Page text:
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A land of light, warmth and beauty, Provence awakens all the senses; the scent of purple lavender, the sound of cicadas in the pine trees, the taste of chilled rosé wine, and the warmth of the sun on your back.
This beautiful region, in south-east France, has been divided into six different 'départements', each with its own unique feel and landscape. Our properties are to be found in the Vaucluse, the Var and the Alpes-Maritimes; picturesque areas of diverse beauty ranging from cultivated vineyards and medieval villages to deep river canyons, dramatic cliffs and sweeping bays.
To the south of Vaison la Romaine the hills rise up to become the Dentelles de Montmirail. The name comes from the unique outline of the pale limestone peaks, 'dentelle' meaning lace. Enchanting villages nestle among vineyards noted for their excellent wines.
Rising from the Vaucluse plateau is Mont Ventoux, the highest peak between the Alps and the Pyrenees. The ascent is awe inspiring - the higher you climb, the sparser the vegetation becomes until you reach the white limestone gravel covered summit. Indeed, the ecosystem of Mont Ventoux is so diverse that the mountain has been designated a UNESCO Biosphere Reserve. The summit affords breathtaking views, transformed at night into a dark carpet studded with clusters of glittering lights.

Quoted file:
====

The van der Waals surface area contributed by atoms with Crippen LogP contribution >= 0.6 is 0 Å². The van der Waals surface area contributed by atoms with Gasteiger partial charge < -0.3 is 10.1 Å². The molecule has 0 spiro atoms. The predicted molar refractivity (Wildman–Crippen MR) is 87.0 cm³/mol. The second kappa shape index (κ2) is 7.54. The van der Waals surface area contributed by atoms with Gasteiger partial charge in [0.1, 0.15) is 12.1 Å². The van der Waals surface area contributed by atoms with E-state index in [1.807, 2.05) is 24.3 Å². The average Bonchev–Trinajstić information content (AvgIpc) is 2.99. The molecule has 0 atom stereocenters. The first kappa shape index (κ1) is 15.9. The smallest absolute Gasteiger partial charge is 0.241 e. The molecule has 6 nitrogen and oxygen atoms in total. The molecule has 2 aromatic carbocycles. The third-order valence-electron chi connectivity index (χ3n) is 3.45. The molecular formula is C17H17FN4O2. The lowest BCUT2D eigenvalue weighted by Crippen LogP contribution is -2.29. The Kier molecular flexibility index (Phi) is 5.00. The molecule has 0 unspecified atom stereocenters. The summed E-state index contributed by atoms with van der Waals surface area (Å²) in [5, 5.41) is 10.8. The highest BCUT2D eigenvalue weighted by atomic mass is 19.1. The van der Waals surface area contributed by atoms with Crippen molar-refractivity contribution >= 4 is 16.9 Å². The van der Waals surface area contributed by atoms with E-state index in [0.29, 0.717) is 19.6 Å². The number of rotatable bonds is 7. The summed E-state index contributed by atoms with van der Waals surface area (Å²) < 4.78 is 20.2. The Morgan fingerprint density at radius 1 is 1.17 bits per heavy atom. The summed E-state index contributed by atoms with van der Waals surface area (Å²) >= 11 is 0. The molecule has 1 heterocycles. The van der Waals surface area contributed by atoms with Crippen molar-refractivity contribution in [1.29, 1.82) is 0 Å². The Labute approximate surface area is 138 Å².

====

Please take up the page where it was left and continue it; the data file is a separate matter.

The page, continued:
Avignon, capital of the Vaucluse, should not be missed on any itinerary. Lying on the banks of the river Rhône, vestiges of its eminent past remain in the imposing Palais des Papes, a magnificent building that looms over the city. Wander elegant boulevards or simply while away an afternoon in one of the many cafés.
An hour's drive from the Vaucluse brings you to the charming centre of St Rémy de Provence, gateway to the Alpilles national park. A picture postcard town, it offers the quintessential boulevards shaded by plane trees, fountains in squares, narrow streets and cafés.
A truly magnificent site is Les Baux de Provence, a fortified castle and village perched atop a tall spur of rock with sheer cliffs on three sides.
Moving east into the countryside, the town of Carpentras is worthy of a visit, for its Friday market. Equally appealing are Pernes les Fontaines with the 40 fountains found within its village walls, Isle sur la Sorgue, the second biggest antiques centre in France with its Sunday morning 'brocante' market, and Fontaine de Vaucluse famous for its resurgent spring.